Blaze & Blade is a pointless PC conversion of a substandard console role-playing game. It squanders its scarce few good ideas by quickly degenerating into mindless, repetitive, and boring action sequences.
Blaze & Blade is a port of a PlayStation game, and it shows. Although the game can run in a high resolution, the graphics' simple polygonal geometry and the flat, plain texture maps make it look crude. The game's anime-inspired graphics may look cute but otherwise have little to recommend them. The four squat characters you'll control, as well as the various creatures and characters they'll encounter throughout the game, all look silly at best and unrecognizable at worst - that is, you might find it difficult to discern what exactly you're fighting. You'll wonder whether what you're up against is a bird or a fish and why the game's so-called demons look like teddy bears.
The game sounds at least as plain as it looks. You'll hear the same repetitive yet forgettable sounds over and over again, just as the game's soundtrack drones on and on to the point that you'll either shut it off or just learn to ignore it. As such, it's a mixed blessing that the laughably mistranslated dialogue text throughout the game isn't audible speech.
The mediocrity of Blaze & Blade's presentation is also at the core of the gameplay. Blaze & Blade starts out fairly promising: The character-creation process lets you choose from various traditional fantasy standards such as elves, dwarves, sorcerers, and rogues, and then you get to name the character, choose his manner of speech and his natural protective element, and finally assign bonus points to his attributes. Unfortunately, in practice, none of the character-creation process's details really matter much. That's because once you start playing, you'll realize that Blaze & Blade is essentially just a poorly executed action game. The gameplay is reminiscent of Square Soft's Super Nintendo action-RPG The Secret of Mana, in that you'll guide the designated lead character through all kinds of enemy-infested areas while the leader's companions follow closely behind and assist in battle. Unfortunately, unlike in The Secret of Mana, the continuous combat in Blaze & Blade just isn't any fun for a variety of reasons.
For one thing, there's no real collision detection in the game. You can essentially walk right through your enemies, and the only indication that your characters' badly animated attacks are even connecting with their targets are the white numbers that pop up indicating the amount of damage you delivered. Each character in the game has merely one type of attack, and the few rudimentary special abilities available to some of the character classes, such as the ability to defend with a shield or use medicinal herbs, aren't interesting to use. The magic spells in Blaze & Blade don't look good and aren't very interesting either, and they're too difficult to switch between in the heat of battle. And furthermore, unless you're directly in control of a spellcaster, he won't even use his magic. In fact, most any character class except the bow-wielding hunter is more a liability than an advantage in battle if you're not controlling him. Your characters will stay in single file the whole time and will only attack when something gets close, which makes them tactically worthless. They won't even heal themselves if they get hurt.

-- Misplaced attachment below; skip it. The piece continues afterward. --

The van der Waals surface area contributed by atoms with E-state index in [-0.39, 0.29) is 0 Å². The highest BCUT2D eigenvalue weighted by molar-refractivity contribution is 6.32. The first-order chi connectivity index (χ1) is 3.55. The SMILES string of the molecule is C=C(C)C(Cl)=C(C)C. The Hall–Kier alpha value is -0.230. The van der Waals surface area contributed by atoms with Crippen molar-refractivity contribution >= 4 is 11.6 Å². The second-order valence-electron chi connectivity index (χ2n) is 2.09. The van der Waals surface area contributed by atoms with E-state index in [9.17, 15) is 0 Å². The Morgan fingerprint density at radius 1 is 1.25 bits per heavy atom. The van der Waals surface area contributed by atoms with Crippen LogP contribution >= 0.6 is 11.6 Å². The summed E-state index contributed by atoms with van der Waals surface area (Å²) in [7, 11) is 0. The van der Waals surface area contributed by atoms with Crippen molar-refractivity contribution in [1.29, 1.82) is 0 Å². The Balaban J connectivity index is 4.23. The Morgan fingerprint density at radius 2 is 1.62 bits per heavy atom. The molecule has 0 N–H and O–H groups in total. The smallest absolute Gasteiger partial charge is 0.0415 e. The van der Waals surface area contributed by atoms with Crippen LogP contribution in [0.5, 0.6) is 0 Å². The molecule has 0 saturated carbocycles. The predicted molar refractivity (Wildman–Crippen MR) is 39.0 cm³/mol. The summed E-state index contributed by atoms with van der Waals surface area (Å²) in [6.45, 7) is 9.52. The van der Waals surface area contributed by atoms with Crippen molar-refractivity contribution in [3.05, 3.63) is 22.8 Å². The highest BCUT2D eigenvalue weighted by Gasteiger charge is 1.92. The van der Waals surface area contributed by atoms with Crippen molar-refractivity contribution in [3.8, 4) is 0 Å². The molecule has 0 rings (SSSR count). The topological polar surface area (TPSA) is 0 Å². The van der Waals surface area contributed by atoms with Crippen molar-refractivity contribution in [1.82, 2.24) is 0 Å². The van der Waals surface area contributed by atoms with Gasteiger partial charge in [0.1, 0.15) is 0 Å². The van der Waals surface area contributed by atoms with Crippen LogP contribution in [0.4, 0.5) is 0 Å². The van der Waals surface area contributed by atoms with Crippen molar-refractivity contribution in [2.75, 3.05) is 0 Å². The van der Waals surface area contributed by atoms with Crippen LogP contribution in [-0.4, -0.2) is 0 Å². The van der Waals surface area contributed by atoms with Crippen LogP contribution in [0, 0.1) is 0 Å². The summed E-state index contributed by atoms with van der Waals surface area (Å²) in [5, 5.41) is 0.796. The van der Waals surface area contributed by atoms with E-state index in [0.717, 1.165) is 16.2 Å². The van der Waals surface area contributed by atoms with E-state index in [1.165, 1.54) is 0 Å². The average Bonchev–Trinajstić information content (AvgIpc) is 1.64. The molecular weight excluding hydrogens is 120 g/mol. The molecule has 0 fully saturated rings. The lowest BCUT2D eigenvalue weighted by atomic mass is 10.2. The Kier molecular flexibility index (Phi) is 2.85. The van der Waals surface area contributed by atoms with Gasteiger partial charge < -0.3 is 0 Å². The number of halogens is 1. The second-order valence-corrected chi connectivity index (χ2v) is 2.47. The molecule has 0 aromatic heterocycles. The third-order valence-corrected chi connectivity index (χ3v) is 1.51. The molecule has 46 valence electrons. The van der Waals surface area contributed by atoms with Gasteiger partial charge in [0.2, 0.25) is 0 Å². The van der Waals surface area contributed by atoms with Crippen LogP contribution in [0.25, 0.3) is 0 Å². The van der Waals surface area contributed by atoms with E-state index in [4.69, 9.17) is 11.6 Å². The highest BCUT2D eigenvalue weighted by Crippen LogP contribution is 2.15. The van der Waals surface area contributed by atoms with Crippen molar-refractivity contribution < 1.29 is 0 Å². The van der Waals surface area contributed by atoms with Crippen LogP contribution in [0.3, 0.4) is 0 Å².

The problem of your companions' ineffectiveness is alleviated if you play Blaze & Blade with three other human players on a single computer, but doing so won't rid you of the boredom of trudging through its boring areas looking for keys and such while fending off hundreds of mindless monsters. And because your characters gain levels so quickly and so often, even the typical role-playing reward system of progressing through a game to gain more levels becomes trivial and unexciting in Blaze & Blade. In fact, since your enemies magically reappear onscreen a few seconds after you clear them out, you don't even have to progress through the game to level up. You can just stay in one place and keep beating the same weak foes to keep getting more levels.
Blaze & Blade even has a cumbersome interface and an inexplicably confusing manual, which makes it impossible to justify the game's learning curve in light of how utterly simplistic the game really is. Blaze & Blade might appeal to a scarce few younger role-playing gamers who like anything that looks like anime, but most everyone else will be struck by how plain and unenjoyable it is.